In this column Ana Deumert looks at a recent judgement by the Constitutional Court (South Africa) on language and racism. She argues that the judgement is a landmark ruling because the court grappled successfully with the realities of everyday racism.
Language and racism
It all started with a dispute over parking. At Sibanye Rustenburg Platinum Mines (South Africa) employees have specific parking bays allocated to them. On one particular morning Meyer Bester, an employee at the mine, found a 4x4 parked in the space next to his bay. The bay belonged to Solly Tlhomelang, who also worked at the mine.
Bester, it appears, was of the opinion that there was not enough space left to park his equally large vehicle. He raised the issue with the safety officer, to no avail. Eventually Bester interrupted a safety meeting, addressing the officer in charge of parking about the issue, demanding from him to ‘remove that black man’s car’ (‘verwyder daardie swart man se voertuig’). According to those present at the meeting, this was said in a loud and aggressive voice. Subsequently, Bester was dismissed for the use of racist language.
Court cases on language and racism recognize the fact that words can be violent.
Bester lodged a case for unfair dismissal. The first ruling was in favour of Bester, arguing that the utterance ‘- that black man’ - was simply a descriptive phrase. The next ruling went against Bester and upheld the employer’s interpretation that the utterance was racist and offensive. The judgement was overturned in the third instance. Even though the court recognized that racial descriptors contribute to the ‘othering’ of the person referred to, the court ultimately presumed that the utterance was merely an example of descriptive language.
In the final instance the case went to the Constitutional Court and the original decision by Sibanye Rustenburg Platinum Mines (dismissal of employee for racially offensive language) was upheld in May 2018. The court deemed the utterance to be derogatory and offensive; the dismissal of Meyer Bester was seen as an appropriate action by the employer.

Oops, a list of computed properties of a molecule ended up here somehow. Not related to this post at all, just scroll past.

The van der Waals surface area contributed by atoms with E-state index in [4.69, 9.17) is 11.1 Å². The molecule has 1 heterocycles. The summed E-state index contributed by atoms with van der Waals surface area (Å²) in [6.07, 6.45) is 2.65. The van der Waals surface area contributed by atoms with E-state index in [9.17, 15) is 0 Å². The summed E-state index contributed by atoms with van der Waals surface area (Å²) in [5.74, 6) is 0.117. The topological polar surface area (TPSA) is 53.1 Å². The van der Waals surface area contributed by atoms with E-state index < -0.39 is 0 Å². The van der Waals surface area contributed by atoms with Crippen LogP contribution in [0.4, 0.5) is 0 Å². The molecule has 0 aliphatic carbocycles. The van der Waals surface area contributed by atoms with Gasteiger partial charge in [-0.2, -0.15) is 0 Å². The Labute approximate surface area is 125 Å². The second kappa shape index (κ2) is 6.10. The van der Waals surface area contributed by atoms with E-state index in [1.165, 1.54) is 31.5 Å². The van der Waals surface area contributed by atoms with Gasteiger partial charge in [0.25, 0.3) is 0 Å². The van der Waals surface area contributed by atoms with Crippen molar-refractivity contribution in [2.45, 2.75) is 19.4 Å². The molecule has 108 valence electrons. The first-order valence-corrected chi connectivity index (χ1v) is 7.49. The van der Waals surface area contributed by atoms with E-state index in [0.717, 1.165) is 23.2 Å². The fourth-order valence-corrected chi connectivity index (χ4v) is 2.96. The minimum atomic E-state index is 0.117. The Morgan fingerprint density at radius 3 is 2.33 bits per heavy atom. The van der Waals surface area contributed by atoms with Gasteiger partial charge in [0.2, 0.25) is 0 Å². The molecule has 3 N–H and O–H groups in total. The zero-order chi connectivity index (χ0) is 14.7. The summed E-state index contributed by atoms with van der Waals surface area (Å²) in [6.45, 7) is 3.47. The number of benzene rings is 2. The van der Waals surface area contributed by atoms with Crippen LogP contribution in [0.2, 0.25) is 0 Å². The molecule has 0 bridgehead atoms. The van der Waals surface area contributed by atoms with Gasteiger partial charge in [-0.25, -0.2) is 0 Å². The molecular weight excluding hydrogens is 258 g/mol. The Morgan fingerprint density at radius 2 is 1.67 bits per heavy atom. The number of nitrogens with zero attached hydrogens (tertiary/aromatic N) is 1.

Language and violence
The Constitutional Court ruling was based on a firm recognition of the lasting legacies of colonialism and apartheid, creating a ‘racially charged present’ in contemporary South African society. In other words, language use, whether descriptive or otherwise, is never neutral; it carries with it a heritage of oppression, racism and violence.
Court cases on language and racism recognize the fact that words can be violent. This is an insight that goes back to a particular strand within the philosophy of language: speech act theory, an approach to language that focuses on the effects of language, rather than on its ability to describe the world around us.
The performative nature of language – its ability to cause effects – is rooted in its history, in the circulation and repetition of words and phrases across time
In J.L. Austin’s well-known formulation, people ‘do things with words’: they might make a promise, apologize, conduct a renaming ceremony, or, in this case, wound and injure through the use of racist, sexist or otherwise derogatory language (How to Do Things with Words, 1955/1962). Words are actions and deeds, they are performative and change the world we live in.
The performative nature of language – its ability to cause effects – is rooted in its history, in the circulation and repetition of words and phrases across time (and also space; that is, circulation is necessarily of a chronotopic nature). The Algerian-French philosopher Jacques Derrida (Limited Inc., 1988) termed this process ‘iterability’: words mean because they have meant before, and, consequently, words also wound because they have wounded before. There is no escape from history, from the meanings we inherit.